My five year old has been being naughty with scissors at school. I noticed that she had cut her clothing and snack bag and then the teacher noticed that she was putting the scissors in her mouth and removed them from my child’s station. At the art station today, my child was upset because another student wouldn’t share, so my child cut the other student’s hair. I made my child apologize to the mom and student as well as write a letter of apology. What would be a just consequence for this situation?
The apology as well as the note to the other student satisfy the need for your child to make amends. An appropriate consequence would be to remove for a set amount of time one “five year old” privilege that your child currently enjoys. The more frequently the child usually enjoys this privilege, the more likely this lesson will be learned quickly. Does your child get a few minutes on the computer or a video game each day? Is there a set time when he or she gets to watch a favorite show? Is there a special event that he gets to participate in that a younger sibling does not, like a later bed time or more time to read at night? Any of these would be appropriate items to remove in order to teach your child this lesson of responsibility. A week of missing the privilege is probably a good length of time to start with. After this, evaluate the attitude and the behavior with the intention of reinstating the privilege if appropriate.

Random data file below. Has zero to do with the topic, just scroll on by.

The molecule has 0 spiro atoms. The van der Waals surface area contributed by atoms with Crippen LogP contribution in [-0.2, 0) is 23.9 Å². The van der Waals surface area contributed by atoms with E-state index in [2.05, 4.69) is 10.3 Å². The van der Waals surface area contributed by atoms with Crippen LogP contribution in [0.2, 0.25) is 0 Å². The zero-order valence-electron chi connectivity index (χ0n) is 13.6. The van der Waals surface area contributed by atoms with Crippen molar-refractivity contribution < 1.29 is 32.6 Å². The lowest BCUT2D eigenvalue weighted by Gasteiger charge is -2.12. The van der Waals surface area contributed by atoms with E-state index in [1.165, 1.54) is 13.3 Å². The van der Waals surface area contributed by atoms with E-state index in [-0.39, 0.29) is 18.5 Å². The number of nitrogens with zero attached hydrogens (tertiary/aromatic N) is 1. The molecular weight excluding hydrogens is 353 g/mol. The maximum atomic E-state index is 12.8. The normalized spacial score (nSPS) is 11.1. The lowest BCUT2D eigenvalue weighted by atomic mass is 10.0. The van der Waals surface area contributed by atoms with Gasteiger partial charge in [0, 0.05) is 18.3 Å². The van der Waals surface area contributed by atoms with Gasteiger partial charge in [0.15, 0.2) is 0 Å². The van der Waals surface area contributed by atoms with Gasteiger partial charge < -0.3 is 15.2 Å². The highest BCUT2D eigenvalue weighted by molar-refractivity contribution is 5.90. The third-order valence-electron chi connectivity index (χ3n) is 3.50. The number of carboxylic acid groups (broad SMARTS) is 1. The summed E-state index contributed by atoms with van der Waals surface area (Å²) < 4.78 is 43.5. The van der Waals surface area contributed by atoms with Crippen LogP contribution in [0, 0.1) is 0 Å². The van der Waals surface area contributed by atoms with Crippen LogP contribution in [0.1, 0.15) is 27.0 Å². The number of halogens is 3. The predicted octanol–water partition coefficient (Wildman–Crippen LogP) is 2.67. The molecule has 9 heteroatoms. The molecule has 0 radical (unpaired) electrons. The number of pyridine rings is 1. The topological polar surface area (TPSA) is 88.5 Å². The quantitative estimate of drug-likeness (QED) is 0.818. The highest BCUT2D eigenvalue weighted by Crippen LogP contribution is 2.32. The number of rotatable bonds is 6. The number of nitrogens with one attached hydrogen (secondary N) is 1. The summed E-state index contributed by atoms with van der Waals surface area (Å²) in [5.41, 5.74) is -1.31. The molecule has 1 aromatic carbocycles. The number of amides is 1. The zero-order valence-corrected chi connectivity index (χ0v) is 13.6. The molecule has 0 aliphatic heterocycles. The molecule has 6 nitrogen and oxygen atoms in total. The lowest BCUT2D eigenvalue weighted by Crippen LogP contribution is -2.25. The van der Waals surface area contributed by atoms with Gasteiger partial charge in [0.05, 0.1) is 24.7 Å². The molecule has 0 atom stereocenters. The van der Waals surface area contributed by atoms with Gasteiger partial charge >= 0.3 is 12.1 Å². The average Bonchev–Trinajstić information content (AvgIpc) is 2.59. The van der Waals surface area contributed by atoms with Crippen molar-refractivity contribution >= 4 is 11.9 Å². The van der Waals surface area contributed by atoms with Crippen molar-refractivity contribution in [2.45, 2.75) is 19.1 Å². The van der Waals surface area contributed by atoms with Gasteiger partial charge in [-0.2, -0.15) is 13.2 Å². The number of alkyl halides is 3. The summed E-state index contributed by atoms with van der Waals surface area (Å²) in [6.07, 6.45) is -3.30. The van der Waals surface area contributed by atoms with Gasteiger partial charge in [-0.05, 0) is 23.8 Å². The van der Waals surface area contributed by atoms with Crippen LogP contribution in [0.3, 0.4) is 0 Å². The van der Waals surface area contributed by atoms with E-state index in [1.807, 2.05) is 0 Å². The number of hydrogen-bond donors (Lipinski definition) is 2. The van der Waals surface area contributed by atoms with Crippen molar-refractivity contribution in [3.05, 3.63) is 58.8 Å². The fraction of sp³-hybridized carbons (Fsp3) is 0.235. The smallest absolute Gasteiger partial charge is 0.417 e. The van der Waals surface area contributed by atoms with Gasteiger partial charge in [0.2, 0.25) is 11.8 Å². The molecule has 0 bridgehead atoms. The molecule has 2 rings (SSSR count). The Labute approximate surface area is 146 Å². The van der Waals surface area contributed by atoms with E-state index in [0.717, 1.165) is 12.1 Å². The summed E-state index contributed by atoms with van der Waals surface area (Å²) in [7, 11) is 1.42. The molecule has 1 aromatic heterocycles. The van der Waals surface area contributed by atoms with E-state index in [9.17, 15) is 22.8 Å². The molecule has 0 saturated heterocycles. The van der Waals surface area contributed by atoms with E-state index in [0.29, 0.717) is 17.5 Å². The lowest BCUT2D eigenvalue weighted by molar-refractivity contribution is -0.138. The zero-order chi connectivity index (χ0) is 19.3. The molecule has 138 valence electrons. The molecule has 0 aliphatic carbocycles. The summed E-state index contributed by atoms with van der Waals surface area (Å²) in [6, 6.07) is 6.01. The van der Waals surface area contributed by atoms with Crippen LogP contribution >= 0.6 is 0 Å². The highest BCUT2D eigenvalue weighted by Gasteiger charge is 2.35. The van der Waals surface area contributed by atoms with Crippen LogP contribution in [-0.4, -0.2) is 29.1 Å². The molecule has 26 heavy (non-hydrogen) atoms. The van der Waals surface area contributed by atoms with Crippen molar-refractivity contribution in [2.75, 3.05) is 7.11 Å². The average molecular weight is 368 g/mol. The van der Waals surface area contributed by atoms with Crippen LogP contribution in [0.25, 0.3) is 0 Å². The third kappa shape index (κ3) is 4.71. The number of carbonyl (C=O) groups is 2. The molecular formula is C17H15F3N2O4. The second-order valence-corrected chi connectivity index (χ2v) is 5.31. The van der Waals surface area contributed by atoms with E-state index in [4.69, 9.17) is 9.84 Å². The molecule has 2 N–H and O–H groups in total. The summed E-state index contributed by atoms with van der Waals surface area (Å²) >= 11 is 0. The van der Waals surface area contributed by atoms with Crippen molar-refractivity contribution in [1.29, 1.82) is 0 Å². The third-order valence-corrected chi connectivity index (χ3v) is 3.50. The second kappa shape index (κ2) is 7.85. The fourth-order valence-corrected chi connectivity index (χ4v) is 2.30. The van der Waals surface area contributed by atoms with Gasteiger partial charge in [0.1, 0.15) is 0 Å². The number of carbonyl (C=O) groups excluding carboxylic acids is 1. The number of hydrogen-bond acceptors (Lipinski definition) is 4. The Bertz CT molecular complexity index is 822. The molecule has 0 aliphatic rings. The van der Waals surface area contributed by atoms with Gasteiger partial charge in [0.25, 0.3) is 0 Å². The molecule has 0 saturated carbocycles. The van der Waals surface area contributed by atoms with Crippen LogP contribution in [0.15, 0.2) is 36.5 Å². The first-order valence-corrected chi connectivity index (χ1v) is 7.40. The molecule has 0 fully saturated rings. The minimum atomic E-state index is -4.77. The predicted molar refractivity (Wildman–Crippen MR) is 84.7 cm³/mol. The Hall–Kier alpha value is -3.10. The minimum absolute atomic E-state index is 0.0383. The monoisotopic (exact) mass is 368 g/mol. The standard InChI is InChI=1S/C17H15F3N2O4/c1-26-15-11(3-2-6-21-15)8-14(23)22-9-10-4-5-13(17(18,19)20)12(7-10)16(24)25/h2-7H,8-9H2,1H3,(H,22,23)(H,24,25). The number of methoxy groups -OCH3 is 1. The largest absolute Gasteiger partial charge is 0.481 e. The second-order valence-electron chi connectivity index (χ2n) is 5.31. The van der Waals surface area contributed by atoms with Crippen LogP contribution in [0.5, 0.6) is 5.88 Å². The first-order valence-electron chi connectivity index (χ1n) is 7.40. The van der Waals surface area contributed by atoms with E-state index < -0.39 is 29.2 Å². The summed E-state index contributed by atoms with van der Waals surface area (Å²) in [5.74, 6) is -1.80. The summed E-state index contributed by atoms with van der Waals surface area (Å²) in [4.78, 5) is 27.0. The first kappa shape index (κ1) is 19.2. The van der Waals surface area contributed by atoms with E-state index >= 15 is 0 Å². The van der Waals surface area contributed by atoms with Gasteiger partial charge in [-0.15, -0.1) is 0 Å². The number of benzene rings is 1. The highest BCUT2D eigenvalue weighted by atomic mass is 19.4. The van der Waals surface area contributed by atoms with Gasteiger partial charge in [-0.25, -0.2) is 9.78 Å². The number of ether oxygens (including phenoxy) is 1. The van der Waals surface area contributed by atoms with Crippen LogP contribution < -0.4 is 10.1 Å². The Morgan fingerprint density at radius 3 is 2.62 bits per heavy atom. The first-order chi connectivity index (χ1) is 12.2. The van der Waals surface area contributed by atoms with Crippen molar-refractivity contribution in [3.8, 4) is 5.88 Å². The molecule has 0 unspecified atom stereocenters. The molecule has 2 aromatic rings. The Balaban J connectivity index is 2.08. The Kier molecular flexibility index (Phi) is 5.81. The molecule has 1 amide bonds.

The purpose in this is to convey to your child that the favored activity is connected to a certain type of behavior. Using scissors inappropriately and lashing out at a fellow student is not the behavior that earns a perk and is a very serious offense. The better you are able to communicate this now, the more likely it is that your child will not be repeating this kind of behavior in the future. When you see responsible behavior again, then the privilege will be reinstated. Make sure that the length of time is significant enough that your child recognizes the seriousness of lashing out at a classmate. During the designated time of consequence, if your child asks for the privilege calmly remind them that this particular privilege is for children who know how to be responsible and when she shows responsibility again, she will be able to enjoy the privilege again.
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